Still, investors are happy to take what good news they can get today. And so’s the White House (though even President Obama expects the rate to rise again). Since the recession began in December 2007, the economy has lost about 6.7 million jobs.

The Latest Inc. Tanc Survey, Heifer International’s Future & More in This Week’s Arkansas Business

Click here to see the survey

Click here to see the survey

It’s Monday and time to check out the latest edition of Arkansas Business, available now. Among the highlights:

Arkansas Business and Mangan Holcomb Partners continue their Inc. Tanc series of surveys, polling more than 800 local business leaders and finding, among other things, that

  • more than half have not or do not expect to benefit from the $787 billion federal stimulus package.
  • a third of respondents preferred no health care reform to any of four reform proposals.

See all Arkansas business survey results on health care, jobs, stimulus, the economy and more.

Steve Denne, the COO of Heifer International, sees a silver lining in the “painful and difficult” cost-cutting at the charity: A chance to impose efficiencies and controls that had long been neglected.

After the death of its founder, Ernest Joshua Sr., it’s been one thing after another for J.M. Products of Little Rock: A decline in the market for its hair-care products, an explosion at its plan, money woes and now bankruptcy.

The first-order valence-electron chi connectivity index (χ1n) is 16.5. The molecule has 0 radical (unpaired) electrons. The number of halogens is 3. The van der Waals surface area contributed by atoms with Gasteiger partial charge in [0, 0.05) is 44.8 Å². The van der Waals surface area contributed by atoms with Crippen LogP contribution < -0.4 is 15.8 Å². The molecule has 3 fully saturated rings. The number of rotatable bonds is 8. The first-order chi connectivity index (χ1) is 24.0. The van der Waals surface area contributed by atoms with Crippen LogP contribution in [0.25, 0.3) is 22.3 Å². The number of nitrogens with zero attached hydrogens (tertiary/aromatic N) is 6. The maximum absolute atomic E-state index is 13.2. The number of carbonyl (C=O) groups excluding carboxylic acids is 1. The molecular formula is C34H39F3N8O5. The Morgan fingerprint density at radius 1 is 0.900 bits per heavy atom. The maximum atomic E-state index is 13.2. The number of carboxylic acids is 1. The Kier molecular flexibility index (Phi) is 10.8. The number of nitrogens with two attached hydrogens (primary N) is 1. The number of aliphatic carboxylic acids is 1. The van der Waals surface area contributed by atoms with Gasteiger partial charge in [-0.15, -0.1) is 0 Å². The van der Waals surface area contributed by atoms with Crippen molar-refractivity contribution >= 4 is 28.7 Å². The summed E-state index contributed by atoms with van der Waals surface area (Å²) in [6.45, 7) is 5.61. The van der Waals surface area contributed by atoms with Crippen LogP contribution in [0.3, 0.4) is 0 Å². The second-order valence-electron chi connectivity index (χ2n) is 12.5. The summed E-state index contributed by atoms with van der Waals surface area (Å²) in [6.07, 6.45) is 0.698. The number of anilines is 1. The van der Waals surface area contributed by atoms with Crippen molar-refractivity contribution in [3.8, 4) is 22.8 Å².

Former Affiliated Foods Southwest CEO John R. Mills, dismissed before the company declared bankruptcy, is living in Cabot and has nothing to say about the grocery co-op’s bad fortune.

Herren Hickingbotham, chairman of the Little Rock Regional Chamber of Commerce, says a change in the health care system is needed. What’s not needed, is that pesky “government option.”

In the midst of recession, publisher Jeff Hankins says local business leaders must recalibrate their measures of economic success.

Celebrate Arkansas files a copyright infringement lawsuit against an Alabama media company.

What are Arkansas Democrat-Gazette writers doing these days? Some are getting new jobs not at the Arkansas Democrat-Gazette! Mark Hengel has more.

An annual look at Arkansas executive compensation.

Sitting Down with Maria Haley in This Week’s Arkansas Business

This week’s Arkansas Business newspaper is online and available now. Some highlights from this week’s edition:

Mark Hengel talks to Arkansas Economic Development Commission Director Maria Haley about the AEDC’s “client focused” strategy in developing business in Arkansas.

Mark Friedman looks at Arkansas’ growing wind energy industry and its prospects for the future.

Our annual list of the state’s largest manufacturers. Fact: In the past 12 months, losses in manufacturing account for 42 percent of the state’s job losses.

Remember that $3.6 million write-off IberiaBank recent attributed to fraud.? Arkansas Business has finally named names. Click here to learn more.

How Arkansas Democrat-Gazette sportswriter Chris Givens, working on a new career in law, decided to resign ahead of more DG layoffs in an effort to save some else’s job.

Patrick Schueck, board chairman of the American Red Cross of Greater Arkansas, says businesses should prepare now for an emergency, such as an H1N1 outbreak.

Coming Full Circle: On Journalism Careers at the Arkansas High School Press Association

pf_dbWow. I’m so old.